2017 saw record levels of electric and plug-in hybrid cars on roads worldwide, with numbers exceeding 3 million - a 54% increase on 2016 - according to the International Energy Agency's (IEA's) latest Global Electric Vehicles Outlook.
China remained the largest electric vehicle market in the world, accounting for half sold - or nearly 580,000 - in 2017; a 72% increase from 2016. The US claimed the second highest market, with around 280,000 cars sold in 2017; up from 160,000 in 2016.
Nordic nations remain the world leader in terms of the proportion of electric vehicles sold, with electric cars accounting for 39% of new car sales in Norway - making it the global leader. New electric vehicle sales in Iceland made up 12% of the total, while the share reached 6% in Sweden. Germany and Japan also experienced strong growth, with sales more than doubling in both countries from their 2016 levels.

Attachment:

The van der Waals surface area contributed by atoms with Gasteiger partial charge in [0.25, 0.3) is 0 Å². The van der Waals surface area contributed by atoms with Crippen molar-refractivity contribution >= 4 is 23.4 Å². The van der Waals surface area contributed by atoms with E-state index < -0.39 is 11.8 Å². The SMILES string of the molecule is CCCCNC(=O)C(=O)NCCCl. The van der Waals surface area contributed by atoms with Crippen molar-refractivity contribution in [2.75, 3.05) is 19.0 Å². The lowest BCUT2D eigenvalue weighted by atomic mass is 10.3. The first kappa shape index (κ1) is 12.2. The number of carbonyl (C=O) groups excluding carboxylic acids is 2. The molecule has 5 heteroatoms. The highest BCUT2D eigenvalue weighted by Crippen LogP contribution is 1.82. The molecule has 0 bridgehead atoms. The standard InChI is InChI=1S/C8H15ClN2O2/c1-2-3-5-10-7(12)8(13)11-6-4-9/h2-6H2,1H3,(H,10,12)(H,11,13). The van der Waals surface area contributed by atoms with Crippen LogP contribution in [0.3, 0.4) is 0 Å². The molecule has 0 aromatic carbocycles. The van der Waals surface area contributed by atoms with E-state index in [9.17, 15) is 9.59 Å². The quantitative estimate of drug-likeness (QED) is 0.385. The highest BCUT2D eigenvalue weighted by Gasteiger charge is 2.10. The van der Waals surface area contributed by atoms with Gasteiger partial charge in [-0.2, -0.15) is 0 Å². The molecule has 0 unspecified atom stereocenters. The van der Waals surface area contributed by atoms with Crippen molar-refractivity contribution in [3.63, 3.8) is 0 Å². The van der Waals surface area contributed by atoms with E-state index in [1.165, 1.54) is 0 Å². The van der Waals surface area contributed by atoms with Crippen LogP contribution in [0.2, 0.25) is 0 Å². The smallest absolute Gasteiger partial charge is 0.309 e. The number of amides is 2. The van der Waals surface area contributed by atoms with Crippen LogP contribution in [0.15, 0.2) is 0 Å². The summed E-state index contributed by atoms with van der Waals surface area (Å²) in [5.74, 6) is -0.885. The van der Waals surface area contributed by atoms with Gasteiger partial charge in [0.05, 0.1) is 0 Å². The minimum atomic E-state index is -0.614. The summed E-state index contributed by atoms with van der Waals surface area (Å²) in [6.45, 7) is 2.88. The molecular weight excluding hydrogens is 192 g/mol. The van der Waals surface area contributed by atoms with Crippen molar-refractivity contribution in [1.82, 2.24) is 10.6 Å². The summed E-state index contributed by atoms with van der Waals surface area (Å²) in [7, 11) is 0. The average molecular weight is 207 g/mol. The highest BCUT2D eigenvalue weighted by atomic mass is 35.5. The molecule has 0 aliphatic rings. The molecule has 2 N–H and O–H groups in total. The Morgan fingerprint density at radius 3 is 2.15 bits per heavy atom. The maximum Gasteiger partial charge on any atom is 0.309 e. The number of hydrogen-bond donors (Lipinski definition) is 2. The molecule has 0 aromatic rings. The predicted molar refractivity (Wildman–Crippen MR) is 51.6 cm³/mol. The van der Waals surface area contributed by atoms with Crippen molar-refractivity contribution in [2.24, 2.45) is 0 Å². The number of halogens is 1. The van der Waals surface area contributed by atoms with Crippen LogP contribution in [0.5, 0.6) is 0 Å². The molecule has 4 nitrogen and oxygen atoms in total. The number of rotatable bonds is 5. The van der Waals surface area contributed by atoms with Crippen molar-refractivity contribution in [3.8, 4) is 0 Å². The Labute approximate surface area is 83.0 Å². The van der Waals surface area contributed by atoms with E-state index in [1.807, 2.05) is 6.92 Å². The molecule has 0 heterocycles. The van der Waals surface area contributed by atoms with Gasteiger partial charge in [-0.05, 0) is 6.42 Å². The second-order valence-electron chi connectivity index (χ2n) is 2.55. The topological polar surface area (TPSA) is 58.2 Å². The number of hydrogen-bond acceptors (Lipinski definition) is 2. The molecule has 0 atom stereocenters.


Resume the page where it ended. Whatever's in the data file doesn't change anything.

Electric buses also enjoyed strong growth in 2017, with the stock of electric buses rising the 370,000 from 345,000 in 2016, while electric two-wheelers reached 250 million. This growth has been driven almost entirely by China, which accounts for more than 99% of both electric buses and two-wheeler stock, however, registrations in Europe and India are also growing.
Extract from Energy World magazine (published by The Energy Institute). July/August 2018 edition, page 5.